I was thinking about something today which is what I was going to write to you about, because it was on my mind. Accountability. Being accountable for our actions. It always amazes me how some people just aren’t. And we are half of that equation if we don’t hold people accountable, and don’t expect them to be responsible for what they do. I am always torn by a contradiction on that subject, because I’m religious, and I think forgiveness is important. Not forgiving those who hurt us, whether or not we keep them in our lives, is a heavy burden to carry. And in the Bible when someone asked “how many times must we forgive someone?” the response is 70 times 7. Yikes!!! That’s 490 times. Do I really have to forgive someone 490 times??? That’s a tall order. But I have leaned more toward forgiving people in my life than making them accountable for their actions. You don’t have to stay mad, and shouldn’t, but people really do need to be responsible for their actions. And some people appear to be oblivious to any kind of accountability for what they do to others. There is someone in my life who hurt me very badly many years ago, and I chose the route of forgiveness, and took the higher road. But quite amazingly that same person surfaces from time to time, even regularly, wanting favors from me. I debate about it, and have often decided to be generous about it, and lend a hand. And damn if that person doesn’t take advantage of me EVERY time. Maybe some people just can’t help it. I don’t make an issue of it, but I wind up mad at myself for giving that person another chance they just don’t deserve. They just surfaced again, wanting me to do something I really didn’t want to do, and FINALLY, I just said no. I explained why, nicely, but I’m not going to be taken advantage again. It really is time to set firm boundaries in that case and say no. And predictably, they were furious at me, and quite incensed. I’ve been a good sport for too long, and I think it was a shock to finally hear me say no, I wasn’t going to play that game anymore, where I wind up being and feeling used and taken advantage of. And people who do that seem to be quite shameless about it; it’s all about them and what they want. I thought about it after my firm no, and wondered if I was being unkind or uncharitable, and suddenly realized that no, I finally made that person accountable for their actions of the past. It was long, long overdue, and in the end it was a good feeling. I needed to respect and protect myself. Some people do not improve with time, and if we don’t stop them, they use us again and again and again. I was very proud of myself for making them accountable, not angrily, not meanly, but it was the appropriate response. It has taken me a long time to get there. Some of us learn that lesson slower than others. Accountability is really important in any situation and relationship. We’re all sloppy about that at times, no one is perfect, but we need to be accountable for our actions, and expect the same from others. It was actually a REALLY good feeling, not to let someone take advantage of me again!!! And all it took was a simple, firm, heartfelt No. I wish I’d learned that lesson sooner!!!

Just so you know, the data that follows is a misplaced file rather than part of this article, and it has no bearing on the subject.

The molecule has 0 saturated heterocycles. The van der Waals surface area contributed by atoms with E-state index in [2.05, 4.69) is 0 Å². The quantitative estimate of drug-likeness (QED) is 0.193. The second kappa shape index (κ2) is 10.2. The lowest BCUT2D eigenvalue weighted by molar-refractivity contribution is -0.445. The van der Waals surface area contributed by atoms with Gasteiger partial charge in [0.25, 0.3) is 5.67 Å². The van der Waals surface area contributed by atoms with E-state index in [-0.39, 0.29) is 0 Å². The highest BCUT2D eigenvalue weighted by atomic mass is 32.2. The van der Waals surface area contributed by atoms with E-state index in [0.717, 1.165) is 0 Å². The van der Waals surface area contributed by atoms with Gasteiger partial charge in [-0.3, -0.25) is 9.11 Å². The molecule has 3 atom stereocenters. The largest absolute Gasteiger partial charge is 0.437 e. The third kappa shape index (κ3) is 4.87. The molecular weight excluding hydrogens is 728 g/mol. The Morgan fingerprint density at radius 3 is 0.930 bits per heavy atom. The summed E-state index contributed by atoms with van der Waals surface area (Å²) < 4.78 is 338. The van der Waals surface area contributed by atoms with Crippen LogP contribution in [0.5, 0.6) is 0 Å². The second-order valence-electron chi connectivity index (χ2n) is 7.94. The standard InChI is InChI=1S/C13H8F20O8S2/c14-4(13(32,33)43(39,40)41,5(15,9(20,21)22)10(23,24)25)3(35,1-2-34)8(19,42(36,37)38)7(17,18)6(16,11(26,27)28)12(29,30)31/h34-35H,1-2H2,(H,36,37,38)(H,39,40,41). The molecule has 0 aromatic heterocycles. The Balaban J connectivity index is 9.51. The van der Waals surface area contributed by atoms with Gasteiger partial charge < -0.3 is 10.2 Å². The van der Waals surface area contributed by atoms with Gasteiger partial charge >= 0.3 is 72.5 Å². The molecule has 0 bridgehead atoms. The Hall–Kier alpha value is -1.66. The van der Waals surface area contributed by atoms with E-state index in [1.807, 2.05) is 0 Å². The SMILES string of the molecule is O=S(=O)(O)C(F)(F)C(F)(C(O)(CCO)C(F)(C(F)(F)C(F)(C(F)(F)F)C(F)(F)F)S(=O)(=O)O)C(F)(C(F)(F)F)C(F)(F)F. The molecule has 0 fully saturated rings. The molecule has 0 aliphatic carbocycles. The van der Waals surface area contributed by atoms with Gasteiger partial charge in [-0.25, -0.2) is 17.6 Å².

And as you go along in these busy weeks, getting ready for the holidays, if you celebrate them—–I hope that all is going well for you!!! I’m always aware that it’s not an easy time of year, but I hope these holidays will be gentle for you!!!
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I have a family member like that, unfortunately. She always “need” help and we used to help her. One day, we decide that it was time for her to take care of herself and she was furious and went on a rampage on social media and kept posting things like “Its better to be alone and have no family than to have one that never support you”
We were like ” NEVER”???
I’m a fan of you from China. Today, I read a lot about your great achievements in literature. I learned that you are such a gifted and hardworking writer and you also have such a loving family. Congratulations!